17. SomewhereOutThere

    SomewhereOutThere Well-Known Member

    I hope you do understand that she is stealing to sell items for drug money. I have no idea what they use but I'd be afraid that one or both might get violent while high. If it were me both would be gone but the boyfriend would have never lived under my roof. Your house is YOUR house, your castle, your sanctuary. Your daughter is enough of a risk. Her boyfriend?? You owe him nothing and you with what your daughter is doing, you don't owe her either.

    If anyone else you knew treated you like your daughter, would you offer them a place to stay? The homeless community is close and they try to help one another. There are shelters and plenty of pantries. Most on the street use drugs. Until your daughter truly wants to quit, she won't.

    But I hope so much that she does get tired of the crazy drug life and decided to stop. That's what happened you daughter who used from age 12 (yes 12) to 19. She is 33 now, clean and sober.

    It can happen. It is up to her but it can happen.

    For yourself, I would go to Al Anon or private therapy to be nice to yourself and to learn to cope during this.
     
  18. Donna illig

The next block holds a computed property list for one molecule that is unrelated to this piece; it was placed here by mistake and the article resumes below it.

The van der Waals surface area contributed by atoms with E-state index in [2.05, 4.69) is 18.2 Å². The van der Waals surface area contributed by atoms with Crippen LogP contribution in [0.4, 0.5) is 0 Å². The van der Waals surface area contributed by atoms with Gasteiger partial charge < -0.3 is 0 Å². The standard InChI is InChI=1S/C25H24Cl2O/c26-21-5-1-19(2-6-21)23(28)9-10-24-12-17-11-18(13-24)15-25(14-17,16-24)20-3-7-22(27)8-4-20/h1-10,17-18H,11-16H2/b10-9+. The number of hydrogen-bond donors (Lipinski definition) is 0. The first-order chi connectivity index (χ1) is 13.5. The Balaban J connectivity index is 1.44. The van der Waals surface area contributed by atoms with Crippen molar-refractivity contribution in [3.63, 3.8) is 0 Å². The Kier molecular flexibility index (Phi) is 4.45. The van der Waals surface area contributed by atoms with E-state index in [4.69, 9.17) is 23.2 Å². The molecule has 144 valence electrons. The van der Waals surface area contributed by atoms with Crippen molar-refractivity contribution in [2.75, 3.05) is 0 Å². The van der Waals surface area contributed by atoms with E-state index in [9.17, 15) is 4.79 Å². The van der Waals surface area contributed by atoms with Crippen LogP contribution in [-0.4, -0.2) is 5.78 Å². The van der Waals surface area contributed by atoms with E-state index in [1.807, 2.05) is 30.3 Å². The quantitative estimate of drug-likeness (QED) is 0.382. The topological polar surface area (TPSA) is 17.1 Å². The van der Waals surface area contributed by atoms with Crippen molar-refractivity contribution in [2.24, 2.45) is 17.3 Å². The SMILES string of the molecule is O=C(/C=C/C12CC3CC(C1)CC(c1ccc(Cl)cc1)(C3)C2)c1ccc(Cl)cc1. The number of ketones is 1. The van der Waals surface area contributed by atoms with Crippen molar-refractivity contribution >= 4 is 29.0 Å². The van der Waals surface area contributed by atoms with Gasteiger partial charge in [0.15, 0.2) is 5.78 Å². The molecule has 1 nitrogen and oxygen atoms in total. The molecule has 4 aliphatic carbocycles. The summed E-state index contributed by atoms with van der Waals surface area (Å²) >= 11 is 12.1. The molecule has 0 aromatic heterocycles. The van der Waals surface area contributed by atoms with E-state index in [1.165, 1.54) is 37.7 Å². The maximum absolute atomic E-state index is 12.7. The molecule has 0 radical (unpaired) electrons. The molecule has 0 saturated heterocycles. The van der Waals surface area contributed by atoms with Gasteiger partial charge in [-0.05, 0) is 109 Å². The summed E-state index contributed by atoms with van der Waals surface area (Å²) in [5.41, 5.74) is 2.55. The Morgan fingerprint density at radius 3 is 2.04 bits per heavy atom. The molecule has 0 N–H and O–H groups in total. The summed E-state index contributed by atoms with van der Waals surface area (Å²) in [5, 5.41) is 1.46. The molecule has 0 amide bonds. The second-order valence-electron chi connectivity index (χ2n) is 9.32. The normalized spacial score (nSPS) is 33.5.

Donna illig Member

     
  19. Donna illig

    Donna illig Member

    Thank you for your advice. Her boyfriend was suppose to only the weekend, but he never left. I felt trapped then. I didn't think he was using. He didn't look like most of the guys she had seen. He was well dressed, and was educated. He sure fooled me. I opened my back door one nite to let my dogs out. They were laying on my porch. As soon as o seen them I told them to leave. She asked me for a blanket. When o woke up they were gone. Every time I open my back door now I look through the blinds. I'm afraid their going to come back. I knew if I let them in, they would not have left. I haven't been replying to her nasty messages at all. I wished it would all just go away. I appreciate your help and I believe this cite can help me. Thanks! Donna
     
  20. Tanya M

    Tanya M Living with an attitude of gratitude Staff Member

    I think what you are feeling is very normal. You and your husband did not see eye to eye which is not uncommon. I think sometimes it's so hard for a man to see his daughter as anything but his "sweet little girl" I went through something very similar with my son. While I was not blind to his drug use and antics, I still saw him as my "little boy". I was able to stop my enabling when I started seeing him as a grown man.
    There are so many parents that just have blinders on and never want to see or admit that their child could be an addict or thief. It's not easy to accept that our children, those sweet little children have turned into people that we really don't know.
    My husband and I had many disagreements over the years on how to deal with our son. We finally found some common ground and became united in how we deal with him. We have been dealing with our son and his chaos for 24 years.
    I'm sorry you are left to deal with your daughter on your own. I know you love her and worry about her but there is nothing you can do to make her change. You still have your life to live.
    None of this is easy but it is something you can get through.